The C.A.M. Report
Complementary and Alternative Medicine: Fair, Balanced, and to the Point
  • About this web log

    This blog is intended as an objective and dispassionate source of information on the latest CAM research. Since my background is in pharmacy and allopathic medicine, I view all CAM as advancing through the development pipeline to eventually become integrated into mainstream medical practice. Some will succeed while others fail. But all are treated fairly here.

  • About the author

    John Russo, Jr., PharmD, is president of The MedCom Resource, Inc. Previously, he was senior vice president of medical communications at www.Vicus.com, a complementary and alternative medicine website.

  • Common sense considerations

    The material on this weblog is for informational purposes. It is not medical advice or counsel. Be smart, consult your health professional before using CAM.

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    Might vitamin D prevent death?

    In this Cochrane review, researchers at the University of Nis, in Serbia, assessed the beneficial and harmful effects of vitamin D for prevention of mortality in adults.

    First, the details.

    • 50 studies with 94,148 participants provided data for the mortality analyses.
    • Studies that compared vitamin D at any dose, duration, and route of administration vs placebo or no treatment were included in the review.
    • Vitamin D could have been administered in the following formulations:
      • Vitamin D (vitamin D(3) (cholecalciferol)
      • Vitamin D(2) (ergocalciferol))
      • 1alpha-hydroxyvitamin D (alfacalcidol; an active metabolite of Vitamin D)
      • 1,25-dihydroxyvitamin D (calcitriol; Rocaltrol).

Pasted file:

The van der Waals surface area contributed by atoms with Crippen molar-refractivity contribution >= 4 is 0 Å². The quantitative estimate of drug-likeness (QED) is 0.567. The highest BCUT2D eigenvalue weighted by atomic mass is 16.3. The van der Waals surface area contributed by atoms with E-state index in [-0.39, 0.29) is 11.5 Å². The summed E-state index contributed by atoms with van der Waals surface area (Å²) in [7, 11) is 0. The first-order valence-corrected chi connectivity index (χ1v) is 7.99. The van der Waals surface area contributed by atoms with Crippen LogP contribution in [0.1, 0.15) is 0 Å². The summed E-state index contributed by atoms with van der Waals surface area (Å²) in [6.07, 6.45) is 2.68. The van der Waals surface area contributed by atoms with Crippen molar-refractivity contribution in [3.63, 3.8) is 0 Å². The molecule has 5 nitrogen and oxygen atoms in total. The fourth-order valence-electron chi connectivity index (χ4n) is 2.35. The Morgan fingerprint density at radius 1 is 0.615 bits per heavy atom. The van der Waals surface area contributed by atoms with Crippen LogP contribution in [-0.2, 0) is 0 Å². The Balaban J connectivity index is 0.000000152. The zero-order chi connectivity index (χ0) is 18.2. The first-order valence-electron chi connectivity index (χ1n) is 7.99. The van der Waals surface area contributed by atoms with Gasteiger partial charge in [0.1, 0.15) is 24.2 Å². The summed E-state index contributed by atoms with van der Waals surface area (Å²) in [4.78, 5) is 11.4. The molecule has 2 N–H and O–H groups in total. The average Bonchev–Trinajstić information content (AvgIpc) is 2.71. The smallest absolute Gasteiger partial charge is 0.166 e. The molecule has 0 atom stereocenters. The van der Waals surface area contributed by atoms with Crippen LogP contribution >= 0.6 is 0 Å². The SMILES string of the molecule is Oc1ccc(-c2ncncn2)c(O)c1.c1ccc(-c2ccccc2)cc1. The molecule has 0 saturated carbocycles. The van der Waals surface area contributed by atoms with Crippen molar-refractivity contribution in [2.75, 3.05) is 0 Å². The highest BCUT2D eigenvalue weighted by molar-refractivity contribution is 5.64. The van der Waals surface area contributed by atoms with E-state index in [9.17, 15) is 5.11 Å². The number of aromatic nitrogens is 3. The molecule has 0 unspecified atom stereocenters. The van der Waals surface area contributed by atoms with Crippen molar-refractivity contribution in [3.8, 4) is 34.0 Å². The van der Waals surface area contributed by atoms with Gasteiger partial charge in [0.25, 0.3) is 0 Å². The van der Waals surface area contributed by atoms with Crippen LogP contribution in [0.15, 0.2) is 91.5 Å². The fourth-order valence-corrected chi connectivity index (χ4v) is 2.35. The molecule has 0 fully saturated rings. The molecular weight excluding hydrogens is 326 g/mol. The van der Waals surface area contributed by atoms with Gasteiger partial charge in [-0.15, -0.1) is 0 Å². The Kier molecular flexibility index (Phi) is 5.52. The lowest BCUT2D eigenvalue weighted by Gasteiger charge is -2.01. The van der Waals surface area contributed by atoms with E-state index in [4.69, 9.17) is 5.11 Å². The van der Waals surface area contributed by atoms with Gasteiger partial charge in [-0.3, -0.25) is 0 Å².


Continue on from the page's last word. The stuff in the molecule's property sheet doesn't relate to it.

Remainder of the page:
• Most studies included elderly women (older than 70 years).
    • Vitamin D was administered for about 2 years.

    And, the results.

    • Overall, vitamin D was associated with decreased mortality.
    • Only vitamin D(3) decreased mortality significantly.
      • 161 individuals would have to be treated to prevent 1 additional death.
    • Vitamin D(3) combined with calcium increased the risk of nephrolithiasis (kidney stones).
    • Alfacalcidol and calcitriol increased the risk of high levels of calcium in the blood.
    • Data on health-related quality of life and health economics were inconclusive.

    The bottom line?

    The authors concluded, “Vitamin D in the form of vitamin D(3) seems to decrease mortality in predominantly elderly women who are mainly in institutions and dependent care.”

    But be careful, vitamin D(3) combined with calcium significantly increases the risk of kidney stones. And, alfacalcidol and calcitriol significantly increased blood levels of calcium. Their use should be monitored by a healthcare professional.

    11/16/11 21:40 JR

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